Is the Always-Dying US Checkbook Here to Stay?

​Ahhh, checks. Are you still using those? Toward the end of each year, some payments consultant or financial services industry cognoscenti declares that checks are dead. And while industry data backs up the fact that check usage is declining, I am one payments nerd who definitely thinks the check will continue to die a slow death that looks more and more like an asymptote (remember your college geometry?!) over time.

This somewhat tongue-in-cheek article from the Wall Street Journal on check-writing is absolutely spot on when it points out that even today, Americans write more than 17 billion (yes billion) checks a year. Some back-of-the-envelope math means that this comes out to roughly 56 checks per person per year (assuming a US population of 324 million). And if you remove the roughly 20% of the US population that are children who are not likely to have checking accounts, then the number of checks-per-person spikes to closer to closer to 66 checks per person per year, or more than 1 per week that each of us adults writes. While playing with the aggregate figure is only helpful up to a certain point, I think you would agree that that these mathematical outcomes point to the fact that checks are not going away anytime soon.

In fact, there is a recent Federal Reserve study entitled "The Federal Reserve Payments Study 2016" that explains that the decrease in check usage that we've witnessed in the US has actually slowed somewhat. Specifically it says "The decline of checks over the period was slower than previous studies had shown for prior periods since 2003." and also "The decline of checks over the period was slower than declines in previously documented periods since 2003."

So what's a bank to do? How should a small credit union and a large bank handle this situation?

  • Fraud Prevention Advice: Have good fraud prevention plans in place. The check is still in wide use and circulation and therefore fraud detection techniques remain important. As this 2015 Association of Financial Professionals report  highlights, "Checks remain the most-often targeted payment method by those committing fraud attacks. Check fraud also accounts for the largest dollar amount of financial loss due to fraud."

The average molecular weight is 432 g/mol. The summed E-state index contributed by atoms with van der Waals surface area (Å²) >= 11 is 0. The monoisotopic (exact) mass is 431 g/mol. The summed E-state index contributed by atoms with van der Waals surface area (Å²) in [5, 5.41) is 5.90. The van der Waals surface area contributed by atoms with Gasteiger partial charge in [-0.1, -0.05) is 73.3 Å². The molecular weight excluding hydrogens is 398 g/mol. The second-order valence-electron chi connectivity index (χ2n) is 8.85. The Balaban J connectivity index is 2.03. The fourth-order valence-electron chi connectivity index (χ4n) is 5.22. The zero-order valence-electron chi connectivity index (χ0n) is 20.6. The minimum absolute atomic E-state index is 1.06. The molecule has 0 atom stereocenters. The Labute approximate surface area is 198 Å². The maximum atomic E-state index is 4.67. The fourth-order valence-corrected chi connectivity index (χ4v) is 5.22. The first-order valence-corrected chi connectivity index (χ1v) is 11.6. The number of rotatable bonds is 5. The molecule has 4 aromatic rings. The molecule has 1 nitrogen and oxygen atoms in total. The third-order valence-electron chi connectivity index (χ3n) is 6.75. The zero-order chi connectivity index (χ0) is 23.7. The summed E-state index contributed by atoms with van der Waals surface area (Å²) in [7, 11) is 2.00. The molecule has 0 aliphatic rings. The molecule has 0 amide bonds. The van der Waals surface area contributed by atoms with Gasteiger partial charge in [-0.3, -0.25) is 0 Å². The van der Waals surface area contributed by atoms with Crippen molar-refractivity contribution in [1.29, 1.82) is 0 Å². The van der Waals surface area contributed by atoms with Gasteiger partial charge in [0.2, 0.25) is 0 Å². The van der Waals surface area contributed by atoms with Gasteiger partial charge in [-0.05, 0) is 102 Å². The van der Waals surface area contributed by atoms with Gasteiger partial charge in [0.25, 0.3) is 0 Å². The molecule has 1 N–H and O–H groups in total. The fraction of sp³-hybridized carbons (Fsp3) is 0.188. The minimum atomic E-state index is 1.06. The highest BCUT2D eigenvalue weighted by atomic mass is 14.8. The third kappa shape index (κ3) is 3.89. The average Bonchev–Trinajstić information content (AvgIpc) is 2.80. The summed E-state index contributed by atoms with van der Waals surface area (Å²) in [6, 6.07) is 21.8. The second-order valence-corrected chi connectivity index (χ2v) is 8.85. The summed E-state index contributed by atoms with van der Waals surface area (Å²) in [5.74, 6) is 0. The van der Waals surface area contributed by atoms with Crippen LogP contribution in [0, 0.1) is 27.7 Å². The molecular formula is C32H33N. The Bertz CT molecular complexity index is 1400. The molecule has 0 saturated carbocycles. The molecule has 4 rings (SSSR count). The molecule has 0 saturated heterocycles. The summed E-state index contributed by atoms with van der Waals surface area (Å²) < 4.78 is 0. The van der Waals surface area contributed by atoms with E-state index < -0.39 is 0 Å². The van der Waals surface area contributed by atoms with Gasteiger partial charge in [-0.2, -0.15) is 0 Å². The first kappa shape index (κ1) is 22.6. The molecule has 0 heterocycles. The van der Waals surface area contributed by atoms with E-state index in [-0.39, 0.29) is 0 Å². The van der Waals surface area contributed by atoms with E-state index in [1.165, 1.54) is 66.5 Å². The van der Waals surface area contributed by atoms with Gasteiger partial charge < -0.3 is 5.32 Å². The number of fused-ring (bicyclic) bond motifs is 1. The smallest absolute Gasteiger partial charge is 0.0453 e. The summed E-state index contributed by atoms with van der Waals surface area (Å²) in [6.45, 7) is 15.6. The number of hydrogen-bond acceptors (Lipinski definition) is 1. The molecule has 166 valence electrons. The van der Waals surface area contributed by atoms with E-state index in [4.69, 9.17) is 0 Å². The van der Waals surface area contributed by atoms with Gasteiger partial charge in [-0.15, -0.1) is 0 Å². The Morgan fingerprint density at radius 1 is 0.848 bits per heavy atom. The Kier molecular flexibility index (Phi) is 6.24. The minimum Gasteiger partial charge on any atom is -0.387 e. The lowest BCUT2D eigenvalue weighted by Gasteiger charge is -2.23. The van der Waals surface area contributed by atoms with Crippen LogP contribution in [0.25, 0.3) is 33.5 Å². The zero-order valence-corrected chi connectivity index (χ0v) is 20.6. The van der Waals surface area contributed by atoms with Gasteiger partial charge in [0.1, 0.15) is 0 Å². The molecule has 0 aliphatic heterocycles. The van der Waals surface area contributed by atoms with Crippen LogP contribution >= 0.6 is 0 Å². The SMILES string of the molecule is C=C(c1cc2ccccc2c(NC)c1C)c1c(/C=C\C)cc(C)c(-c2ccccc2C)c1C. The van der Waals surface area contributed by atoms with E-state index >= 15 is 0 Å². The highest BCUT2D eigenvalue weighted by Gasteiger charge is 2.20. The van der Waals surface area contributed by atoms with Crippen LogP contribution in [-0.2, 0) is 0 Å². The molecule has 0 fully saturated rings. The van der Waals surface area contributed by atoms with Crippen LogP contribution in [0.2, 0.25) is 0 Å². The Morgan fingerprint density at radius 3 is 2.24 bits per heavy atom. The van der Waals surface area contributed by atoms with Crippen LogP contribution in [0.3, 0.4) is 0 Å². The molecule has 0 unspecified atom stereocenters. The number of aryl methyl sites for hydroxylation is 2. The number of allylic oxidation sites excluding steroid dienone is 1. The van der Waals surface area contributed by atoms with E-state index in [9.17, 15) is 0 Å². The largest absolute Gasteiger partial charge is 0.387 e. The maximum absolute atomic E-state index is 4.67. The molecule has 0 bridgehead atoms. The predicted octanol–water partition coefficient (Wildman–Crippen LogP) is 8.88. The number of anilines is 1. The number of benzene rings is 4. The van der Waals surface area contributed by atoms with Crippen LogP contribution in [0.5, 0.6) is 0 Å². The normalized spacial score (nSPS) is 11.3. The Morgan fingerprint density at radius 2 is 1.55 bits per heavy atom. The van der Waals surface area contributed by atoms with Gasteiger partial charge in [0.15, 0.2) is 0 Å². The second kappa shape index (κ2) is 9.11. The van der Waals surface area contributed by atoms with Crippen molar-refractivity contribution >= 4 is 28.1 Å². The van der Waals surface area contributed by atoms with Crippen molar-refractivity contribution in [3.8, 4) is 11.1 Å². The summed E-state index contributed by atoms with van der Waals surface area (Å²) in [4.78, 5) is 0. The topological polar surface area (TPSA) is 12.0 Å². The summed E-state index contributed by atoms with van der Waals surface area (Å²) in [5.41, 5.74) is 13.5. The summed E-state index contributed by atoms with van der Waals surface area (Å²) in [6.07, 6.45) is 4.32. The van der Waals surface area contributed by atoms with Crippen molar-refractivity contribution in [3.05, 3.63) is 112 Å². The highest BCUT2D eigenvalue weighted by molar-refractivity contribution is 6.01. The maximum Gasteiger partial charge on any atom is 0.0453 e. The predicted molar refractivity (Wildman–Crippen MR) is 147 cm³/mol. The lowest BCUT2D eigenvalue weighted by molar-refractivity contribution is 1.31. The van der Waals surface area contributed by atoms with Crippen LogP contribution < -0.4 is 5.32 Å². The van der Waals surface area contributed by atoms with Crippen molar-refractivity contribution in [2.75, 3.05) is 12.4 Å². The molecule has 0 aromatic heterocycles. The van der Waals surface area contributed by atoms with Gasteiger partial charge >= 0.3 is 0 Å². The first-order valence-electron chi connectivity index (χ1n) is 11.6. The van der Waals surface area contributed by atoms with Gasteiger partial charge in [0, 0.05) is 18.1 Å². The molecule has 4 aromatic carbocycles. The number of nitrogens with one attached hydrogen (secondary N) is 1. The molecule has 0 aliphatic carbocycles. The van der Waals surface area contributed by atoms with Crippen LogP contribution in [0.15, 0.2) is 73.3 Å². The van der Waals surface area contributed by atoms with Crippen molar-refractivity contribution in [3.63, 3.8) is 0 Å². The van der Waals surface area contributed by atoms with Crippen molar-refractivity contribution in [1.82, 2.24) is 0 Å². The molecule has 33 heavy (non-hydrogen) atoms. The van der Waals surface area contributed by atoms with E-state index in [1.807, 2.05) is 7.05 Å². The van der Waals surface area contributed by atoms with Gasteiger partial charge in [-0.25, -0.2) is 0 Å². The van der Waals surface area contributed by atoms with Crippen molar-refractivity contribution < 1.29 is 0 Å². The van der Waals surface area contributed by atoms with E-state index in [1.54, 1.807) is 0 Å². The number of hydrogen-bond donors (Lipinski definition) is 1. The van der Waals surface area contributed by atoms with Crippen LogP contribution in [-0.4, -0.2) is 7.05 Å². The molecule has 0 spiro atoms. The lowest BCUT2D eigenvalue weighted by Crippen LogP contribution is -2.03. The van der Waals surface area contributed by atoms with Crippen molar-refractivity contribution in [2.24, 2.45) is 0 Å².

• Customer Service: Yes, it might be annoying to some of your bank personnel to handle checks, but they are still used by a portion of your client base. Don't forget that and don't treat those customers poorly.
  • Migration Plans: Think about how to communicate to your client base that, while checks may still have a role to play, they may also be replaced by other technologies and services. Educating your client base in a sensitive way is important and obviously might be done with a little bit of carrot and a little bit of stick, depending on how rapidly you want to move people away from checks. 
  • Leverage the Check: Once you've recognized that the check is still going to be around for the remainder of your career, think creatively how you can leverage the check. What new techniques and services can you offer that your competitors don't? How can you welcome the check-writing segment of your bank in a way that makes them "sticky" customers for life?

You might not like checks. You might be one of those people who times your own payments interactions in the checkout line without ever thinking about balancing a checkbook. And, you might think that people who are still using checks are from the dark ages. Nonetheless, if you work in a retail banking environment, take check processing seriously and don't dismiss it out of hand; doing so might cause you unwanted fraud and customer service headaches that otherwise you wouldn't encounter. 

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